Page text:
Monday, November 30, 2015

Absentee Ballot? Nonexistent is More Like It

One family's right to vote gets squelched.

Absentee Ballot? Nonexistent is More Like It


Alice Farley and her daughter, Eizabeth, knew they’d be out of town on Nov. 6th, Election Day. Alice, a landscape architect, would be en route to Virginia, to speak at a conference. Elizabeth had recently taken a job in New York City and wouldn’t be able to travel home to Chestnut Hill to cast her vote.

  So in early October, mother and daughter applied for absentee ballots – Alice applied online, Elizabeth by mail. They figured they’d receive their ballots in plenty of time to meet the absentee-vote filing deadline of Nov. 2nd at 5pm.

  Days ticked by, then weeks, but no ballots arrived. Alice called the city’s Board of Elections for help – many times, she says – but no one ever answered the phone. By last Monday, Oct. 29, she was in a full-blown panic . She contacted Ellen Mattleman Kaplan of the Committee of Seventy, who put her in touch with city commissioner Stephanie Singer.

  Last week, Singer advised Alice to come in person to City Hall to cast her absentee ballot, and advised that Alice’s daughter, Elizabeth, should e-mail commission staffer Carmelo Seminara for a replacement ballot "as soon as possible." 

How Elizabeth was supposed to obtain a new ballot, fill it out and get it back to City Hall in the space of five days is anyone's guess. 

  Alice’s ballot finally arrived yesterday, Nov. 5th - three days past the deadline for absentee votes "so it does me no good," she says. Furious, she rescheduled her early-morning flight today to Virginia and now plans to vote, in person, on her way to the airport for the later journey.

"I'm lucky that I can afford [the cost of rescheduling]," says Alice. "What about people who don't have the money?" 

At least Alice will get to vote. Not so her daughter Elizabeth, whose ballot never arrived. So she has been shut out of an act of democracy considered so sacred in this country that we willingly put our troops in harm's way, overseas, to guarantee that those in other nations may cast their own ballots. 

  "I am furious," says Alice. "This is outrageous. No one should have the power to obstruct the vote. But who do I blame? The Board of Elections? The post office? No one will take responsibility. Someone needs to be held accountable. I just don't know who."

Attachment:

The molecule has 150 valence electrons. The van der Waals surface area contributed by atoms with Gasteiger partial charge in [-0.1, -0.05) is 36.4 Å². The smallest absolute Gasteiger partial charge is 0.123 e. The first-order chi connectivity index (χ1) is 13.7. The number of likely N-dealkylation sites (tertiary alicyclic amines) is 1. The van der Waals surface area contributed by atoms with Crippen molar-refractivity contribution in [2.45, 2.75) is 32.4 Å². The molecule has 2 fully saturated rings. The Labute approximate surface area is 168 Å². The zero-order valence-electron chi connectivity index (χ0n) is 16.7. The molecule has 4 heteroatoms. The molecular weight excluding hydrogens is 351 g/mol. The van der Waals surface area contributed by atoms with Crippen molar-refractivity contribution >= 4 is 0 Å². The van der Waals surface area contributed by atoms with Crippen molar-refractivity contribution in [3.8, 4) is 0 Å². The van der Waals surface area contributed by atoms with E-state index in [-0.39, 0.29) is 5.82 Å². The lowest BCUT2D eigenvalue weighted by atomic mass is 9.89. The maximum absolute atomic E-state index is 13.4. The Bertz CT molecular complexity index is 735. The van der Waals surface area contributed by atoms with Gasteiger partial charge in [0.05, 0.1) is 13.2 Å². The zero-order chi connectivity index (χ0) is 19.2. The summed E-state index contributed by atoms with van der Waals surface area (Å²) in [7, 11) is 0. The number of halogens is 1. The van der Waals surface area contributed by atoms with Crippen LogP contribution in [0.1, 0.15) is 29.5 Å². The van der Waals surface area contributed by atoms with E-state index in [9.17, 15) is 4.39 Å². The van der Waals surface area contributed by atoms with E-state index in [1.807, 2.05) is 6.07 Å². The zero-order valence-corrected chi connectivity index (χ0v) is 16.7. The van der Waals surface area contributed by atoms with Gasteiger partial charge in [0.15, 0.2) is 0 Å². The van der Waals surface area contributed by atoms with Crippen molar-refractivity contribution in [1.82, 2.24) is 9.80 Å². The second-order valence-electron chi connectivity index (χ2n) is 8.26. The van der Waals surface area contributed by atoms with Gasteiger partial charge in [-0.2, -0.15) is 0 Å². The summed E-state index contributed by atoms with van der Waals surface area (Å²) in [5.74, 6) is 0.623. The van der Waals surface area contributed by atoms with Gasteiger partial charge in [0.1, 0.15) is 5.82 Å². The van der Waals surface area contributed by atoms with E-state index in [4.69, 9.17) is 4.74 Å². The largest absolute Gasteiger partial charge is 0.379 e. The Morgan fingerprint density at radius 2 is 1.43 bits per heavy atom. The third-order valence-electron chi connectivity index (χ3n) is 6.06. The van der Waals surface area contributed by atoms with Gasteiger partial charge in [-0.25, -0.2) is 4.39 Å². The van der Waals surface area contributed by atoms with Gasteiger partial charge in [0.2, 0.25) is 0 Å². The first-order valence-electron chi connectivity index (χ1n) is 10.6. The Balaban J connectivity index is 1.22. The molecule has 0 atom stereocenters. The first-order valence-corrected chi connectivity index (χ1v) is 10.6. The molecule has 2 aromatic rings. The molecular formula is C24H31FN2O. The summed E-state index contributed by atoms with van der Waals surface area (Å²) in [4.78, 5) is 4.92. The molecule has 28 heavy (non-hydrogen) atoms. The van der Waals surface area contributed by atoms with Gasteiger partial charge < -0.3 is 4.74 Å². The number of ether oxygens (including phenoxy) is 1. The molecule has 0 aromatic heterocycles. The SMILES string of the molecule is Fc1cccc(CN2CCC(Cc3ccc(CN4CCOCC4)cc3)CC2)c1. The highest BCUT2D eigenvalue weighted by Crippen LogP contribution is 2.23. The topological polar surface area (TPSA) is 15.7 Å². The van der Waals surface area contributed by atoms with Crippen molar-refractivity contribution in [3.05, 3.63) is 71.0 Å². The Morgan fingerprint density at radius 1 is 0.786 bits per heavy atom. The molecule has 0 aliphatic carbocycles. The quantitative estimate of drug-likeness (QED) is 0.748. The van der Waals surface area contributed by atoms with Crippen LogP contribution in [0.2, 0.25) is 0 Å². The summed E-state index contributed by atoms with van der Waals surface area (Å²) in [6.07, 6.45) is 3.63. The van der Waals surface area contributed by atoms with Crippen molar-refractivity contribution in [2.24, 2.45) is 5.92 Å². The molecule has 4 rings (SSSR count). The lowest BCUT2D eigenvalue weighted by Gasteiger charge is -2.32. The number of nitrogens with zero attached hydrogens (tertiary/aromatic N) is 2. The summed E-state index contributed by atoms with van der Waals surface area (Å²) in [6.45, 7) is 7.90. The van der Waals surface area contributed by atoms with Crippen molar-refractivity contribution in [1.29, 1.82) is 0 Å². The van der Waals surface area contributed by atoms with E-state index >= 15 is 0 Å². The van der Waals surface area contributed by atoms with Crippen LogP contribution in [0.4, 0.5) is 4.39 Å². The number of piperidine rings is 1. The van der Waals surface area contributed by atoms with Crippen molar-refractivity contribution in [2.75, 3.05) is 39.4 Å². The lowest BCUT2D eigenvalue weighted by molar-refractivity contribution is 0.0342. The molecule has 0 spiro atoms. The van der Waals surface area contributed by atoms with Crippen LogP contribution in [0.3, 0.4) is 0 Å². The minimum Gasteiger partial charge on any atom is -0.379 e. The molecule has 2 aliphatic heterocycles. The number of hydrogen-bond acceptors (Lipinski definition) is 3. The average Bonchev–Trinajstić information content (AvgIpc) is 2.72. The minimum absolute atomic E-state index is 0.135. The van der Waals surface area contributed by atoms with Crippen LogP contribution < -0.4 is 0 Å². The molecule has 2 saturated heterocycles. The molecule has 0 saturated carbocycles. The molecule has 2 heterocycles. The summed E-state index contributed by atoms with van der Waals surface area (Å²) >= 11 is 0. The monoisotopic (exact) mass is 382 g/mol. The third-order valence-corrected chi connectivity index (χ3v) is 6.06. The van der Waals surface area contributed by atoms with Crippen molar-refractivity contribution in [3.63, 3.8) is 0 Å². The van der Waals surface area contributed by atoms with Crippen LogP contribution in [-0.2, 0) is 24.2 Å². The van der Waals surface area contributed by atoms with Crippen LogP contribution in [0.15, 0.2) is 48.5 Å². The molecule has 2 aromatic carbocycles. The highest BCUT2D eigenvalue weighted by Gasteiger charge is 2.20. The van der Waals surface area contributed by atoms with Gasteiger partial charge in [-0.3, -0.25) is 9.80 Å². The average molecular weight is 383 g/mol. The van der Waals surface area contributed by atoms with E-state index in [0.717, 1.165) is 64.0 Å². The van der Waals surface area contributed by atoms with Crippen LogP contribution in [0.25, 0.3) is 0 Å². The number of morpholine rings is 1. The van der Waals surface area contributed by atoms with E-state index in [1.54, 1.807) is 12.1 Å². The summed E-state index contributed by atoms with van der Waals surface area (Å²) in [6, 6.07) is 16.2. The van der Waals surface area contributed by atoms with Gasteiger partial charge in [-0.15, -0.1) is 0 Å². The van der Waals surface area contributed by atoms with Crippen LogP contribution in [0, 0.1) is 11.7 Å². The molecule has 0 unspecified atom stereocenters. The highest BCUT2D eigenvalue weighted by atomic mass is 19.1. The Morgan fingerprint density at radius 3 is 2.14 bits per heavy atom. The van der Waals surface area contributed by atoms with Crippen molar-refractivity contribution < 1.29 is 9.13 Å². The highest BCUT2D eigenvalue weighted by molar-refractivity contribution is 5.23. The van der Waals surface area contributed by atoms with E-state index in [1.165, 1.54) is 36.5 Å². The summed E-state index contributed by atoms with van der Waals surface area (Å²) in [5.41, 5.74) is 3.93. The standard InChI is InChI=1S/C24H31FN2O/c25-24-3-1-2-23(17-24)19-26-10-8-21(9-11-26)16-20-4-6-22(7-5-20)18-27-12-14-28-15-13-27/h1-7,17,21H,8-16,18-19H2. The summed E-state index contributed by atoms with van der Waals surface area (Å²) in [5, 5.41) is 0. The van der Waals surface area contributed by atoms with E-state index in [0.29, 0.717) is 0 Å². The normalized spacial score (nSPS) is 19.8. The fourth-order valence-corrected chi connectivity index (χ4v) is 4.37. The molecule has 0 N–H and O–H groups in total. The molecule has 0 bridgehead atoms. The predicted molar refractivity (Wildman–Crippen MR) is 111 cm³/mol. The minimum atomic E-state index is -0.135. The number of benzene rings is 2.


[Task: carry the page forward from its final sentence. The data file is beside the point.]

Multiple calls to the commissioners for comment were met with busy signals - no surprise, given that it's Election day. But Singer wrote, in a follow-up to Kaplan about the problems Alice and Elizabeth were having, "We are hoping that the Governor will extend the absentee ballot deadlines."

Daily News Columnist
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When my phone rings here at the Daily News, nine times out of ten the caller begins the conversation with, “Yeah, so what happened was…”.

Because this is Philly, the caller doesn’t say, “My name is Bob” – or Mary – “and I wonder if I could have a moment of your time?” Philadelphians are too direct for that. They just say, “Yeah, so what happened was…”, and then tumble into a tale they think oughta be shared with a wider audience. I love getting these calls (even the ones where it becomes clear, after 30 seconds, where the caller sowed the seeds of his own misery), because they give me chance to connect with fellow citizens in a way that no other job allows. Well, okay, no other job for which I’m remotely qualified.

That’s why my blog is titled “So What Happened Was…”. To me, it’s the quintessentially Philly way of saying, “Once upon a time.” When I hear it, I know a good story is coming. And I can’t wait to see how it turns out.

Ronnie Polaneczky has been an award-winning columnist for The Philadelphia Daily News since 1999, offering a front-steps perspective on every aspect of city life, from the sublime to the stupid. In her past life, she was the editor-in-chief of Atlantic City Magazine, associate editor at Philadelphia Magazine and a fulltime freelancer published in Ladies Home Journal, Good Housekeeping, Redbook, Reader's Digest, Men's Health, MarieClaire and others. She lives with her husband, daughter and various pets in the city's Fairmount section, where she dreams of one day singing The National Anthem at an Eagles game. In addition to her column and blog, you can enjoy Ronnie's musings in podcast form here.

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